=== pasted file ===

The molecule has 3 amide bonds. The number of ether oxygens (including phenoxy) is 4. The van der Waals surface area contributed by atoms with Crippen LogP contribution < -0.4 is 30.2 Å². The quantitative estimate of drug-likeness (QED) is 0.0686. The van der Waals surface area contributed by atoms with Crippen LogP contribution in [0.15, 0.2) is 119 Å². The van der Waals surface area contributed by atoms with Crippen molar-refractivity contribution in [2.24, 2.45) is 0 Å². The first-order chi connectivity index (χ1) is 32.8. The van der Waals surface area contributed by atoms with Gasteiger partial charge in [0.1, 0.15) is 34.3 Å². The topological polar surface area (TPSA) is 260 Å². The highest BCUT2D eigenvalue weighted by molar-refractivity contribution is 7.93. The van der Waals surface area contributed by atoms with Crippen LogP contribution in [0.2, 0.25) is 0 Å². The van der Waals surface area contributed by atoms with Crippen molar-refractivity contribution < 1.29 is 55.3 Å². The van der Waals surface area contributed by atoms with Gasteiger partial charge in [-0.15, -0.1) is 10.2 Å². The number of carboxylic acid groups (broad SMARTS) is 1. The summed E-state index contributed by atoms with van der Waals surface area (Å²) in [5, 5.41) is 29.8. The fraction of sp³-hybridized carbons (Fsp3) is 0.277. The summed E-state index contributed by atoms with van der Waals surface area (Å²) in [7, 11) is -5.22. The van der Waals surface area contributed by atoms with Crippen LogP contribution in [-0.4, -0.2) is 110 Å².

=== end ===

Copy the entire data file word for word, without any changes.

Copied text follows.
The molecule has 3 amide bonds. The number of ether oxygens (including phenoxy) is 4. The van der Waals surface area contributed by atoms with Crippen LogP contribution < -0.4 is 30.2 Å². The quantitative estimate of drug-likeness (QED) is 0.0686. The van der Waals surface area contributed by atoms with Crippen LogP contribution in [0.15, 0.2) is 119 Å². The van der Waals surface area contributed by atoms with Crippen molar-refractivity contribution in [2.24, 2.45) is 0 Å². The first-order chi connectivity index (χ1) is 32.8. The van der Waals surface area contributed by atoms with Gasteiger partial charge in [0.1, 0.15) is 34.3 Å². The topological polar surface area (TPSA) is 260 Å². The highest BCUT2D eigenvalue weighted by molar-refractivity contribution is 7.93. The van der Waals surface area contributed by atoms with Crippen LogP contribution in [0.2, 0.25) is 0 Å². The van der Waals surface area contributed by atoms with Crippen molar-refractivity contribution < 1.29 is 55.3 Å². The van der Waals surface area contributed by atoms with Gasteiger partial charge in [-0.15, -0.1) is 10.2 Å². The number of carboxylic acid groups (broad SMARTS) is 1. The summed E-state index contributed by atoms with van der Waals surface area (Å²) in [5, 5.41) is 29.8. The fraction of sp³-hybridized carbons (Fsp3) is 0.277. The summed E-state index contributed by atoms with van der Waals surface area (Å²) in [7, 11) is -5.22. The van der Waals surface area contributed by atoms with Crippen LogP contribution in [-0.4, -0.2) is 110 Å².